“I saw a few fireflies here last night,” said my father. “But this—when I saw this…spectacle tonight, I just had to come get you.”
“Wow,” I said.
“Wow,” said Dan. “Incredible.”
Dan and I just stood there in dumbfounded silence. Oh, by the way, I was also more than a little relieved that my dad brought me down here to see THIS—and not for something related to our well-deserved punishment.
Could it be that my father was finally getting over the shock of the crank phone calls—that he was finally ending the silent treatment and ready to resume a normal relationship with my brother and me? It was touch-and-go for a while. It seemed that he would never be able to forgive us—whenever he walked in the room, we KNEW what he was thinking about—but now his anger seemed to subsiding.
After what seemed like an eternity, my father said, “What you guys did—the prank phone calls—was stupid. But I’m not going to have you throw your fireworks in the pond. I just don’t want to ever hear that kind of language come out of your mouths again. Okay?”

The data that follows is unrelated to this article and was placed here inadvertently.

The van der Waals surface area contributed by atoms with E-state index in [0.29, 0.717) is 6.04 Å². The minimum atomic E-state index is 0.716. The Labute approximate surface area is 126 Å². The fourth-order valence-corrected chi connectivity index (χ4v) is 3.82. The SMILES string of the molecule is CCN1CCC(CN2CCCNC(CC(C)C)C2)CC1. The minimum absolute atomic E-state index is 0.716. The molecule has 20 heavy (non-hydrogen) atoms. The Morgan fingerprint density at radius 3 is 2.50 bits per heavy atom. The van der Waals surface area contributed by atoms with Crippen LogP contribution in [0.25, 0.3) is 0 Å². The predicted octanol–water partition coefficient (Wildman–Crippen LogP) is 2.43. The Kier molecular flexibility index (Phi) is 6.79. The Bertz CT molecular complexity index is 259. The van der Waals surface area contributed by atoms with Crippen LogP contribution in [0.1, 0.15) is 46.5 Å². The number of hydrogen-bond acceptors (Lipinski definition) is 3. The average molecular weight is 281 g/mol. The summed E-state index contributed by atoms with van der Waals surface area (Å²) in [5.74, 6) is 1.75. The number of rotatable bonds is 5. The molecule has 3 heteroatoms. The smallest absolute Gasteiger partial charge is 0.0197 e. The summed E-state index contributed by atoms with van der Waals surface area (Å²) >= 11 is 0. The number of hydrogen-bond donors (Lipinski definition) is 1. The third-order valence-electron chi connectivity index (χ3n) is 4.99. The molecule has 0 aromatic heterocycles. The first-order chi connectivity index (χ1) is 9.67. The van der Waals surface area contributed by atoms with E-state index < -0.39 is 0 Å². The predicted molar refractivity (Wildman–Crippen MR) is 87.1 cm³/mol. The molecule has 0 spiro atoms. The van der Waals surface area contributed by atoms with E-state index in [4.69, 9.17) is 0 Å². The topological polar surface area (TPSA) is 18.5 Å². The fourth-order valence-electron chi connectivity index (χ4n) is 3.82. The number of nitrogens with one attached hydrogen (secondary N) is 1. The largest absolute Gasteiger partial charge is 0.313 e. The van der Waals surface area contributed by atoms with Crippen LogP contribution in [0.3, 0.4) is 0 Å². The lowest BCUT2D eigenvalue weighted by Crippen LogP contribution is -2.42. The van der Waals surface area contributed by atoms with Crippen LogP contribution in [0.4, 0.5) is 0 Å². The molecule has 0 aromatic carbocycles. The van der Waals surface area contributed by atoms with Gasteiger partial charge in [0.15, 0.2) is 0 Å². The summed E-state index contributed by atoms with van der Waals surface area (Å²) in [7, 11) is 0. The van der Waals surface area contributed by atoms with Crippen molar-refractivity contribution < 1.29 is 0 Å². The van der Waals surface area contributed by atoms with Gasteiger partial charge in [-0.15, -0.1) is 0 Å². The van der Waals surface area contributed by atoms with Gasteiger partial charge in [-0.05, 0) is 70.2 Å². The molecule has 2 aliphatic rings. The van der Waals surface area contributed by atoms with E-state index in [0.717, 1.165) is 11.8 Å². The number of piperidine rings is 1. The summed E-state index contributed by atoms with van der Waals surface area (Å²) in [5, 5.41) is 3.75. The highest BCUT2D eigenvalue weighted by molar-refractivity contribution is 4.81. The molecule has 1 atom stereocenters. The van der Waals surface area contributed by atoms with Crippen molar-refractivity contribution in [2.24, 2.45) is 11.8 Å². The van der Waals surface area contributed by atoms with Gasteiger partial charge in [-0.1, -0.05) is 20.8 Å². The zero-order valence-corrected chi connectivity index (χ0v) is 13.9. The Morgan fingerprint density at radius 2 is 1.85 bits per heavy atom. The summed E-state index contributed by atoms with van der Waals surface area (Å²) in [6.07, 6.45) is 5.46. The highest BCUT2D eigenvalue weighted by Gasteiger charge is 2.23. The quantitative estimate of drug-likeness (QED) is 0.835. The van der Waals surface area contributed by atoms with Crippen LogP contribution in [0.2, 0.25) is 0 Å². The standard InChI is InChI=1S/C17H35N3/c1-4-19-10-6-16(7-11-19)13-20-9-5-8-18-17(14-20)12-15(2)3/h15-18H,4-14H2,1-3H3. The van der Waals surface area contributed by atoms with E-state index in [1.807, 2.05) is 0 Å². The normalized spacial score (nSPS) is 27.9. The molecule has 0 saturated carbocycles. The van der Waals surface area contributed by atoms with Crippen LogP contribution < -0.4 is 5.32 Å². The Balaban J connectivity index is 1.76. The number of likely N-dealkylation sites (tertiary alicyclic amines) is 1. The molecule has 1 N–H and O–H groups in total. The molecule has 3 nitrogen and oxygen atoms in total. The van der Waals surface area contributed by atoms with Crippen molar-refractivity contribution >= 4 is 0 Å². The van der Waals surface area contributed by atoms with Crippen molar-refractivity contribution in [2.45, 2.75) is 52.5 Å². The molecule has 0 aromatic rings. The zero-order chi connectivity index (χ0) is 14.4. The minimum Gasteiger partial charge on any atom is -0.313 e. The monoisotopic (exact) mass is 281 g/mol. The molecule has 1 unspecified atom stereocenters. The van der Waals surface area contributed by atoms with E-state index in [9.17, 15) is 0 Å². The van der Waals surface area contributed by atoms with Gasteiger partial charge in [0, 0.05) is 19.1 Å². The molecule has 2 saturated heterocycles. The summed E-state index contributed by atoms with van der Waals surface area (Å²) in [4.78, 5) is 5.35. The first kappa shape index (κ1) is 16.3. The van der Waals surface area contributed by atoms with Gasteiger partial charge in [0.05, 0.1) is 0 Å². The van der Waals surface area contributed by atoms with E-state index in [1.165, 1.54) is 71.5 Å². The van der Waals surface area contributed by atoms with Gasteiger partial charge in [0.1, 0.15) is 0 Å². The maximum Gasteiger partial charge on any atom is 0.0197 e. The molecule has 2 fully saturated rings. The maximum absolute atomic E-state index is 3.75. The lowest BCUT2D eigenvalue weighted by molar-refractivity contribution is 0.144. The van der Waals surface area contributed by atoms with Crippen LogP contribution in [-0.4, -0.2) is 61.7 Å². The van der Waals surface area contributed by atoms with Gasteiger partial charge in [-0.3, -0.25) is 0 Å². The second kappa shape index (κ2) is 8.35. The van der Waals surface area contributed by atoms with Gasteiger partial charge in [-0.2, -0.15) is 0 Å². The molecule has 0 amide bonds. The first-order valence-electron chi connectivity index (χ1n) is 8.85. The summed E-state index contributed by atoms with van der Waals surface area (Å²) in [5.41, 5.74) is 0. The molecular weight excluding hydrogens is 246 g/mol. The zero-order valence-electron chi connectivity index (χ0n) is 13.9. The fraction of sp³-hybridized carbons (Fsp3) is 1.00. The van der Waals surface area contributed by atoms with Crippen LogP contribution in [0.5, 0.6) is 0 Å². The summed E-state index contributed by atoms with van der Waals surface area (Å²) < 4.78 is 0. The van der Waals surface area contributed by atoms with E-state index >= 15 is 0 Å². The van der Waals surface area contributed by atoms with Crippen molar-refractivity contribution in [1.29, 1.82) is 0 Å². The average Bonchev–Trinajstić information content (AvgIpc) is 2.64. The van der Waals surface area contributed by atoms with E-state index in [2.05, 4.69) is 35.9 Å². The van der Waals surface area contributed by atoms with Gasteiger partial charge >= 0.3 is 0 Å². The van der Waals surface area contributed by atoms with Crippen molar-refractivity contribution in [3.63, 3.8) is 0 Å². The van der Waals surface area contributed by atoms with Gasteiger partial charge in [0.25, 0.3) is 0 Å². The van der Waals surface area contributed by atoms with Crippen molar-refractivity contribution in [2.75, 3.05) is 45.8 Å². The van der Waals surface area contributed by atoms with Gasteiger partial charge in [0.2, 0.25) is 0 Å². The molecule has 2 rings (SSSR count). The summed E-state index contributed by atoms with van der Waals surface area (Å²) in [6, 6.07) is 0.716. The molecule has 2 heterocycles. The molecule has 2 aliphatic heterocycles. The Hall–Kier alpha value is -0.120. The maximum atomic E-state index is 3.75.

“Okay,” we both echoed laconically.
In actuality, we didn’t have that many more fireworks to blow off anyway, since we had been lighting them off like madmen during the previous week. We reasoned that we might as well enjoy as many explosions as we could before we were forced to drown the rest. Few of our fireworks that remained, but that was okay. At least my father wasn’t pissed at us anymore. In retrospect, when you’re 46 years old, you know fully well in the year 2010 that you’re dad couldn’t’ possibly have stayed steamed at you forever over something as piddling as crank calls. But when you’re 13 in 1976, how could you know? That was the most furious I had ever seen him.